September 14, 2017 • Life for Leaders
See, the Sovereign LORD comes with power,
and he rules with a mighty arm.
See, his reward is with him,
and his recompense accompanies him.
He tends his flock like a shepherd:
He gathers the lambs in his arms
and carries them close to his heart;
he gently leads those that have young.
In yesterday’s Life for Leaders devotion, we glimpsed a vision of God’s power and tender care. Yes, God has a mighty arm, which he sometimes uses to judge the guilty. But, in Isaiah 40:10-11, God’s mighty arm is used as “he gathers the lambs in his arms and carries them close to his heart.” Yes, God is strong, stronger than anything we can imagine. Yet God is also tender, tender in ways for which our hearts yearn.
As I reflect on this picture of God’s power and tenderness, I wonder if I am faithfully imitating God’s example in my leadership. Of course, my power pales in comparison to the Lord’s. But, still, I have been given a modest measure of power and authority. I have a small budget to manage. I supervise my staff. I have considerable freedom to shape the work of the De Pree Center, in partnership with my colleagues, my board, and the leaders of Fuller Seminary.
So, yes, I have some power and am expected to steward this power wisely and well. But, I ask myself, am I also tender? Do I show appropriate compassion to those I supervise, to “the people entrusted to my care,” to use a phrase of my colleague, Scott Cormode? Are there times when I get so engaged in my work that I fail to show compassion for my colleagues and subordinates?
It isn’t easy to combine power with tenderness, especially in difficult situations. I think of times in my professional life when I have had an employee consistently underperform. As a faithful steward of the authority given to me, there is a time when I need to let such an employee go, assuming that efforts for improvement have regularly failed. I need to use my power to fire somebody, to put it bluntly. Yet, is that merciful? Gracious? Is it possible to fire somebody with tenderness? Or does tenderness mean that I should keep on my staff somebody who is not able to do the necessary work?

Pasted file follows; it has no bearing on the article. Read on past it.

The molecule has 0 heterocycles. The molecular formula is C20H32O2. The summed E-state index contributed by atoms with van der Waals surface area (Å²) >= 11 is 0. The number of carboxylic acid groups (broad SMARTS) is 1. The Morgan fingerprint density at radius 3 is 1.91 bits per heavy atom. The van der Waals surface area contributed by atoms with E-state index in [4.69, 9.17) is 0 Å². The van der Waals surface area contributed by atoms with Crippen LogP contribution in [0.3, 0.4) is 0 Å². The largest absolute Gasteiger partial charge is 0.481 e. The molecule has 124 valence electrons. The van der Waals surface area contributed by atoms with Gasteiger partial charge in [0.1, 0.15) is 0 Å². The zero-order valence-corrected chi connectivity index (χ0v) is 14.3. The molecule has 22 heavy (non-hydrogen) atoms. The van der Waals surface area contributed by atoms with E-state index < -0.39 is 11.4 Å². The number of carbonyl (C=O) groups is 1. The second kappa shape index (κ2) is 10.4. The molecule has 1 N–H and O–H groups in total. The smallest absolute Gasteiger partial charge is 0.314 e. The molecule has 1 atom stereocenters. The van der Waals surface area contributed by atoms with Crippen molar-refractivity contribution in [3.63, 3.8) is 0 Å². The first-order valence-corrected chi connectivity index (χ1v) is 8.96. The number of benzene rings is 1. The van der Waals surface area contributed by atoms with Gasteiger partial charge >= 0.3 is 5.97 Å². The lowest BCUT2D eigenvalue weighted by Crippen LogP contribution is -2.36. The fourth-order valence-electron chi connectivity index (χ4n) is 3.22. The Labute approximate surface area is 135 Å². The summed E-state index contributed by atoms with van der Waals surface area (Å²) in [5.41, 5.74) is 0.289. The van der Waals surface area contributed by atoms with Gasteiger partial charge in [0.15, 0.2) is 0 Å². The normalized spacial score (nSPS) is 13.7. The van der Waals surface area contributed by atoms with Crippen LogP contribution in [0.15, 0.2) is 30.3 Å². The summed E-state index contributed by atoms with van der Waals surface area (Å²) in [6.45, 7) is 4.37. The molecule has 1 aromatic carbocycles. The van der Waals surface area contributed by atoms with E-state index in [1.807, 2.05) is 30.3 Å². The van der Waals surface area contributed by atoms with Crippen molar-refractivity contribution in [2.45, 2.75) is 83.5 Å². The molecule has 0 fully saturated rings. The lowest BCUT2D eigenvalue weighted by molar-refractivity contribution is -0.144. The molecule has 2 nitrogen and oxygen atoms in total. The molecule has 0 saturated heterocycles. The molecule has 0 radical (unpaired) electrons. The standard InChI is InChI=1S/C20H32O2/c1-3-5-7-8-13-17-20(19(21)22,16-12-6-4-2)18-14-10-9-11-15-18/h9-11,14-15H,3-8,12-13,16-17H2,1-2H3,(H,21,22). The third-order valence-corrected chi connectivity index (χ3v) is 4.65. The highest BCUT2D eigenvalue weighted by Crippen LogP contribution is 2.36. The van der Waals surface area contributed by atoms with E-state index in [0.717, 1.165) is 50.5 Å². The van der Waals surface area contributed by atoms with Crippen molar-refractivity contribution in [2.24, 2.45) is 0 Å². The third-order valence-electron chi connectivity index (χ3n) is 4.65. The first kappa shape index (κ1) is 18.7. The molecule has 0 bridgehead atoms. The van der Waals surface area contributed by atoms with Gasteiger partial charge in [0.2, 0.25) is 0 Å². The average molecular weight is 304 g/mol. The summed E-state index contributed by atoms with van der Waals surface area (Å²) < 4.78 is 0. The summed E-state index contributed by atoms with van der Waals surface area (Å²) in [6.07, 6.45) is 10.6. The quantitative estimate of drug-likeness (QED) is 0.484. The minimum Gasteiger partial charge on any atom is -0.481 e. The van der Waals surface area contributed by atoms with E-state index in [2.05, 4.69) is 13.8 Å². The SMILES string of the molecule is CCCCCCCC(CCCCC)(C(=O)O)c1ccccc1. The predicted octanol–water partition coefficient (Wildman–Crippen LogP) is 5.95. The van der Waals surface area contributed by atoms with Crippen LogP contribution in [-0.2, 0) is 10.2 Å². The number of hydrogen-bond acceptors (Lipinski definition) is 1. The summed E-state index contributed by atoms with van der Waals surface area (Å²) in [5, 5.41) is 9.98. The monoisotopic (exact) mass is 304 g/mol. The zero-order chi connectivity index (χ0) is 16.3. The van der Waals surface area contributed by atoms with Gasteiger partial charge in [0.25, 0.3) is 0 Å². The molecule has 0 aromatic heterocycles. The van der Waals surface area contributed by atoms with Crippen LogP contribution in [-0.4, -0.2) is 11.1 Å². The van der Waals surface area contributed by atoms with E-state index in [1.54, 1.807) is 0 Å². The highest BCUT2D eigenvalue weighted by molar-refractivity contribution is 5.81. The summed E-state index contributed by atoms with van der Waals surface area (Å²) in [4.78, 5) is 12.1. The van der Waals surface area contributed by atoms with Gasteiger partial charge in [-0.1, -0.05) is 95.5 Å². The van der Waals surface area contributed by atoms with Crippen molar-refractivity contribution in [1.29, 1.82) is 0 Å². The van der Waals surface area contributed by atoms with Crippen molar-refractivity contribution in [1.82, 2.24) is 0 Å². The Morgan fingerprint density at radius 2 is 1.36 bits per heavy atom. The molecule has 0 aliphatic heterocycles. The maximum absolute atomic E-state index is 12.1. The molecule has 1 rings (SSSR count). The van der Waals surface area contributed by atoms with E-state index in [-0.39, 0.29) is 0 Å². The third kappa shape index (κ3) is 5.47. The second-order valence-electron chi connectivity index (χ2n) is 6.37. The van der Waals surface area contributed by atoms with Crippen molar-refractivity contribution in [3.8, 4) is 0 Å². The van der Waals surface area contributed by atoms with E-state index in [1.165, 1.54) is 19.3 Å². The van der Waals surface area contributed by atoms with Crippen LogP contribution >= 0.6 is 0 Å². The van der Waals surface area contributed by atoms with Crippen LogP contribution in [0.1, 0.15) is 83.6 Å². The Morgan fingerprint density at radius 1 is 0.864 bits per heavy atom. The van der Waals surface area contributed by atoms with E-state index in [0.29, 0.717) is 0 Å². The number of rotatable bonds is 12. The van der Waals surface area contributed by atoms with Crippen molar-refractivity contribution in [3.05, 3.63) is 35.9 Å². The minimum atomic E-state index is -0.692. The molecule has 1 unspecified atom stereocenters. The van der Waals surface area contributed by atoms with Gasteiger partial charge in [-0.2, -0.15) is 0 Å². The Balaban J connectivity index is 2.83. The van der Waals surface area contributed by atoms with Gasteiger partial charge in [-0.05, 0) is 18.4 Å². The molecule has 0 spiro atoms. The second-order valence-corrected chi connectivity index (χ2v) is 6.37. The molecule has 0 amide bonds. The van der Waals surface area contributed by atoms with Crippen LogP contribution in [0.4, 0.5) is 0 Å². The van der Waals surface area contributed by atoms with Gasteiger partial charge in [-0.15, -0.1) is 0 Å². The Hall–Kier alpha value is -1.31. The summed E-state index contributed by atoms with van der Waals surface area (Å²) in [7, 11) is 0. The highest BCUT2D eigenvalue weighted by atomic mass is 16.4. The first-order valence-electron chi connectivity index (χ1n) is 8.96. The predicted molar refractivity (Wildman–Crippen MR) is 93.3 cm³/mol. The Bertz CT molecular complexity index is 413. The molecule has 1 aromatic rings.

Years ago, I was a teaching fellow in an undergraduate course at Harvard, where I was doing my doctoral work. A student of mine was notorious for his absences, his tardiness, and the poor quality of his work. I knew I had to exercise my power to admonish him and try to get him to do better work. I arranged a meeting with him and prepared to lower the boom. Before I did, I asked a tough but appropriate question: “Jake, is there some reason your work in this course is sub-standard?”
As I prepared to hear some shallow excuse, I looked into Jake’s eyes and saw tears. I wondered if he was trying to play on my emotions. He said, in a shaky voice, “Yes, Mr. Roberts, there is a reason. My mom is dying of cancer and I go home as often as I can. I’m falling behind in all of my classes and I don’t know what to do.”
I could sense that Jake was telling me the truth. I felt a powerful wave of compassion because my own father had been struggling with serious cancer. I was able to cast away my planned rebuke and care for this student with tenderness. (Indeed, his mother did die during that semester. Jake had to withdraw from a couple of his classes, but I was able to help him complete mine.)
I have thought back to that incident many times in my life. I thank God that I didn’t just blast away at poor Jake before hearing his story. I’ve wondered how many times I have exercised power without compassion. I’ve asked, and I continue to ask the Lord for his guidance in my professional relationships, for wisdom to see what’s true and for a heart open to others.
QUESTIONS TO CONSIDER:
As you think about your leadership, how do you combine strength with tenderness?
In what situations do you find it difficult to balance the two, or to decide which is needed most at the moment?
Can you think of people you have known who are both strong and tender?
Gracious God, we praise you today for your unique strength. And we praise you as well for your unique tenderness. Thank you, dear Lord, for picking us up in your strong arms, for embracing us close to your heart.
Lord, please help me to learn from you, to imitate your example in my work. May I be a leader who stewards well the power entrusted to me. And, may I also treat with tenderness those who have been given to my care. Amen.
Explore more at the Theology of Work Project online commentary: Servant at Work (Isaiah 40ff.)
Dr. Mark D. Roberts is a Senior Strategist for Fuller’s Max De Pree Center for Leadership, where he focuses on the spiritual development and thriving of leaders. He is the principal writer of the daily devotional, Life for Leaders, and the founder of the De Pree Center’s Flourishing in the Third Third of Life Initiative. Previously, Mark was the Executive Director of the De Pree Center, the lead pastor of a church in Southern California, and the Senior Director of Laity Lodge in Texas. He has written eight books, dozens of articles, and over 2,500 devotions that help people discover the difference God makes in their daily life and leadership. With a Ph.D. in New Testament from Harvard, Mark teaches at Fuller Seminary, most recently in his D.Min. cohort on “Faith, Work, Economics, and Vocation.” Mark is married to Linda, a marriage and family counselor, spiritual director, and executive coach. Their two grown children are educators on the high school and college level.